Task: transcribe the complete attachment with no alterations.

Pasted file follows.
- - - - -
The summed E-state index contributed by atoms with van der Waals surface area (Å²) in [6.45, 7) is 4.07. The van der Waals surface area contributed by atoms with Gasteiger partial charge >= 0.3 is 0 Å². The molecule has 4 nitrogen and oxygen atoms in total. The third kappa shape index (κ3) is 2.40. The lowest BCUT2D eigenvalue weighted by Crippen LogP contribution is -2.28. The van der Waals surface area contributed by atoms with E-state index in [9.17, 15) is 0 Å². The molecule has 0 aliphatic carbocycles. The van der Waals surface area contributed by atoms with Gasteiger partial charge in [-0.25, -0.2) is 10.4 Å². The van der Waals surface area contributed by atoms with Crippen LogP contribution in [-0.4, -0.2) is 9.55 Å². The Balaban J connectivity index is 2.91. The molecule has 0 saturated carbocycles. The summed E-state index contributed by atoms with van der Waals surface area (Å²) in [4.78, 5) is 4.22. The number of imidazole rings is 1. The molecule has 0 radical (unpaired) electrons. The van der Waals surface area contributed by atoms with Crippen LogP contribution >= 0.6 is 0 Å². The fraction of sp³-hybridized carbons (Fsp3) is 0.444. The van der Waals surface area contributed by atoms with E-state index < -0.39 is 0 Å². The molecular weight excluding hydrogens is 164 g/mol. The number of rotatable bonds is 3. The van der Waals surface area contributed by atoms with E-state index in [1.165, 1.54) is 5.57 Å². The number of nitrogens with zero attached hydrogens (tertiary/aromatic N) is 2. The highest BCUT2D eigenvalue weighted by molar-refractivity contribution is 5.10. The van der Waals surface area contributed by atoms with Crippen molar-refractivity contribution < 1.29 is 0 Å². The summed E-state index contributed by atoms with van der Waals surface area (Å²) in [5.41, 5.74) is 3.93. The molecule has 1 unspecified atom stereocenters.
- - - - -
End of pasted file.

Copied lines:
The summed E-state index contributed by atoms with van der Waals surface area (Å²) in [6.45, 7) is 4.07. The van der Waals surface area contributed by atoms with Gasteiger partial charge >= 0.3 is 0 Å². The molecule has 4 nitrogen and oxygen atoms in total. The third kappa shape index (κ3) is 2.40. The lowest BCUT2D eigenvalue weighted by Crippen LogP contribution is -2.28. The van der Waals surface area contributed by atoms with E-state index in [9.17, 15) is 0 Å². The molecule has 0 aliphatic carbocycles. The van der Waals surface area contributed by atoms with Gasteiger partial charge in [-0.25, -0.2) is 10.4 Å². The van der Waals surface area contributed by atoms with Crippen LogP contribution in [-0.4, -0.2) is 9.55 Å². The Balaban J connectivity index is 2.91. The molecule has 0 saturated carbocycles. The summed E-state index contributed by atoms with van der Waals surface area (Å²) in [4.78, 5) is 4.22. The number of imidazole rings is 1. The molecule has 0 radical (unpaired) electrons. The van der Waals surface area contributed by atoms with Crippen LogP contribution >= 0.6 is 0 Å². The fraction of sp³-hybridized carbons (Fsp3) is 0.444. The van der Waals surface area contributed by atoms with E-state index < -0.39 is 0 Å². The molecular weight excluding hydrogens is 164 g/mol. The number of rotatable bonds is 3. The van der Waals surface area contributed by atoms with E-state index in [1.165, 1.54) is 5.57 Å². The number of nitrogens with zero attached hydrogens (tertiary/aromatic N) is 2. The highest BCUT2D eigenvalue weighted by molar-refractivity contribution is 5.10. The van der Waals surface area contributed by atoms with Crippen molar-refractivity contribution < 1.29 is 0 Å². The summed E-state index contributed by atoms with van der Waals surface area (Å²) in [5.41, 5.74) is 3.93. The molecule has 1 unspecified atom stereocenters.